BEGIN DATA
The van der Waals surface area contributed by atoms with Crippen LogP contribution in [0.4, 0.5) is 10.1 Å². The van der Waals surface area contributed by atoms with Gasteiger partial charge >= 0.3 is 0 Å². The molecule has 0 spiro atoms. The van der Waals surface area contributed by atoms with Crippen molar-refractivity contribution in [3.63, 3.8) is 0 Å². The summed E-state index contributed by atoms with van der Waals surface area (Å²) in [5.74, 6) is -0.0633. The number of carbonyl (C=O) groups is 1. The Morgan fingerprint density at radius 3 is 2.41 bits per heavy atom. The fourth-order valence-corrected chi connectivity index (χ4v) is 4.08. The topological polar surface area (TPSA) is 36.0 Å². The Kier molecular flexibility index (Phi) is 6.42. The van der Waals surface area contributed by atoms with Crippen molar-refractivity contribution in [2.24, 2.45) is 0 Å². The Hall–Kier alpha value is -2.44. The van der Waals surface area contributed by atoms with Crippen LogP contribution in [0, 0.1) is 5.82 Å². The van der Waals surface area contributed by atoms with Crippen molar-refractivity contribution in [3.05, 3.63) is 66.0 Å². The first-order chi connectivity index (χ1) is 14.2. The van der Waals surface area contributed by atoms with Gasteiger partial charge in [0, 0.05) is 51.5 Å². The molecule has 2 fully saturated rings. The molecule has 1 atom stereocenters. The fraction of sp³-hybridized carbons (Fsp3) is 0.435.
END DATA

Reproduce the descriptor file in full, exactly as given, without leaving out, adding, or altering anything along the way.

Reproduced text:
The van der Waals surface area contributed by atoms with Crippen LogP contribution in [0.4, 0.5) is 10.1 Å². The van der Waals surface area contributed by atoms with Gasteiger partial charge >= 0.3 is 0 Å². The molecule has 0 spiro atoms. The van der Waals surface area contributed by atoms with Crippen molar-refractivity contribution in [3.63, 3.8) is 0 Å². The summed E-state index contributed by atoms with van der Waals surface area (Å²) in [5.74, 6) is -0.0633. The number of carbonyl (C=O) groups is 1. The Morgan fingerprint density at radius 3 is 2.41 bits per heavy atom. The fourth-order valence-corrected chi connectivity index (χ4v) is 4.08. The topological polar surface area (TPSA) is 36.0 Å². The Kier molecular flexibility index (Phi) is 6.42. The van der Waals surface area contributed by atoms with Crippen molar-refractivity contribution in [2.24, 2.45) is 0 Å². The Hall–Kier alpha value is -2.44. The van der Waals surface area contributed by atoms with Crippen LogP contribution in [0, 0.1) is 5.82 Å². The van der Waals surface area contributed by atoms with Crippen molar-refractivity contribution in [3.05, 3.63) is 66.0 Å². The first-order chi connectivity index (χ1) is 14.2. The van der Waals surface area contributed by atoms with Gasteiger partial charge in [0, 0.05) is 51.5 Å². The molecule has 2 fully saturated rings. The molecule has 1 atom stereocenters. The fraction of sp³-hybridized carbons (Fsp3) is 0.435.